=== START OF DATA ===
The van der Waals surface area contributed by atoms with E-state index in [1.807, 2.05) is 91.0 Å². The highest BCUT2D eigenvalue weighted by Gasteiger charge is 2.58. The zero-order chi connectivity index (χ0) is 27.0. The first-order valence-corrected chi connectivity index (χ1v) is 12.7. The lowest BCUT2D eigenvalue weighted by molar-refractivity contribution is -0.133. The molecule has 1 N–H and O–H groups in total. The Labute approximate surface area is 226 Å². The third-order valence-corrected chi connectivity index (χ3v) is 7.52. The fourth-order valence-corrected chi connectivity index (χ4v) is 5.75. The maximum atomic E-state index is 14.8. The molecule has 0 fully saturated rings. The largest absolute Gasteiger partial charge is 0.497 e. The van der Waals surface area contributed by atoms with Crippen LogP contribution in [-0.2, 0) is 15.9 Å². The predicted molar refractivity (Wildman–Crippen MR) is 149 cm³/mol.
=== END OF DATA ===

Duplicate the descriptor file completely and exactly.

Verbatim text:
The van der Waals surface area contributed by atoms with E-state index in [1.807, 2.05) is 91.0 Å². The highest BCUT2D eigenvalue weighted by Gasteiger charge is 2.58. The zero-order chi connectivity index (χ0) is 27.0. The first-order valence-corrected chi connectivity index (χ1v) is 12.7. The lowest BCUT2D eigenvalue weighted by molar-refractivity contribution is -0.133. The molecule has 1 N–H and O–H groups in total. The Labute approximate surface area is 226 Å². The third-order valence-corrected chi connectivity index (χ3v) is 7.52. The fourth-order valence-corrected chi connectivity index (χ4v) is 5.75. The maximum atomic E-state index is 14.8. The molecule has 0 fully saturated rings. The largest absolute Gasteiger partial charge is 0.497 e. The van der Waals surface area contributed by atoms with Crippen LogP contribution in [-0.2, 0) is 15.9 Å². The predicted molar refractivity (Wildman–Crippen MR) is 149 cm³/mol.